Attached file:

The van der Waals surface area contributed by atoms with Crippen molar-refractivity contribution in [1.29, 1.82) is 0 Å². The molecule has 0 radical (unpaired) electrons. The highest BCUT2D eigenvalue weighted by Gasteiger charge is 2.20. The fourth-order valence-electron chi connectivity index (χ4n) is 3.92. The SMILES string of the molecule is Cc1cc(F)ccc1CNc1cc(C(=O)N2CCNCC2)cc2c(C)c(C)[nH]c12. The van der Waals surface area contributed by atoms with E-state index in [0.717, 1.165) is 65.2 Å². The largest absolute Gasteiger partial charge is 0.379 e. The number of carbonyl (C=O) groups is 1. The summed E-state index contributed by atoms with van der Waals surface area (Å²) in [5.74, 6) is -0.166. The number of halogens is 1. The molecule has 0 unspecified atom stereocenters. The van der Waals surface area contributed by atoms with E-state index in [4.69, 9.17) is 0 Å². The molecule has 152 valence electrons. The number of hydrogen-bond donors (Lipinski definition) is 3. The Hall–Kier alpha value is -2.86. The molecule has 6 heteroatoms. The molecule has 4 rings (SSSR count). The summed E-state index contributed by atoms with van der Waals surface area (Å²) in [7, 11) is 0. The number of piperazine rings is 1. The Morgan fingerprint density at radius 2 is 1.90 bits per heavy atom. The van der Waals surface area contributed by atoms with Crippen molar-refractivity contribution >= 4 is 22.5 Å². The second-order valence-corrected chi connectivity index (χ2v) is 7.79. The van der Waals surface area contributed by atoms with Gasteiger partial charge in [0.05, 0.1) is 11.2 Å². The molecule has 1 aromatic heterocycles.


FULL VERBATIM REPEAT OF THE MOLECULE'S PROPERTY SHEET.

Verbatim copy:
The van der Waals surface area contributed by atoms with Crippen molar-refractivity contribution in [1.29, 1.82) is 0 Å². The molecule has 0 radical (unpaired) electrons. The highest BCUT2D eigenvalue weighted by Gasteiger charge is 2.20. The fourth-order valence-electron chi connectivity index (χ4n) is 3.92. The SMILES string of the molecule is Cc1cc(F)ccc1CNc1cc(C(=O)N2CCNCC2)cc2c(C)c(C)[nH]c12. The van der Waals surface area contributed by atoms with E-state index in [0.717, 1.165) is 65.2 Å². The largest absolute Gasteiger partial charge is 0.379 e. The number of carbonyl (C=O) groups is 1. The summed E-state index contributed by atoms with van der Waals surface area (Å²) in [5.74, 6) is -0.166. The number of halogens is 1. The molecule has 0 unspecified atom stereocenters. The van der Waals surface area contributed by atoms with E-state index in [4.69, 9.17) is 0 Å². The molecule has 152 valence electrons. The number of hydrogen-bond donors (Lipinski definition) is 3. The Hall–Kier alpha value is -2.86. The molecule has 6 heteroatoms. The molecule has 4 rings (SSSR count). The summed E-state index contributed by atoms with van der Waals surface area (Å²) in [7, 11) is 0. The number of piperazine rings is 1. The Morgan fingerprint density at radius 2 is 1.90 bits per heavy atom. The van der Waals surface area contributed by atoms with Crippen molar-refractivity contribution >= 4 is 22.5 Å². The second-order valence-corrected chi connectivity index (χ2v) is 7.79. The van der Waals surface area contributed by atoms with Gasteiger partial charge in [0.05, 0.1) is 11.2 Å². The molecule has 1 aromatic heterocycles.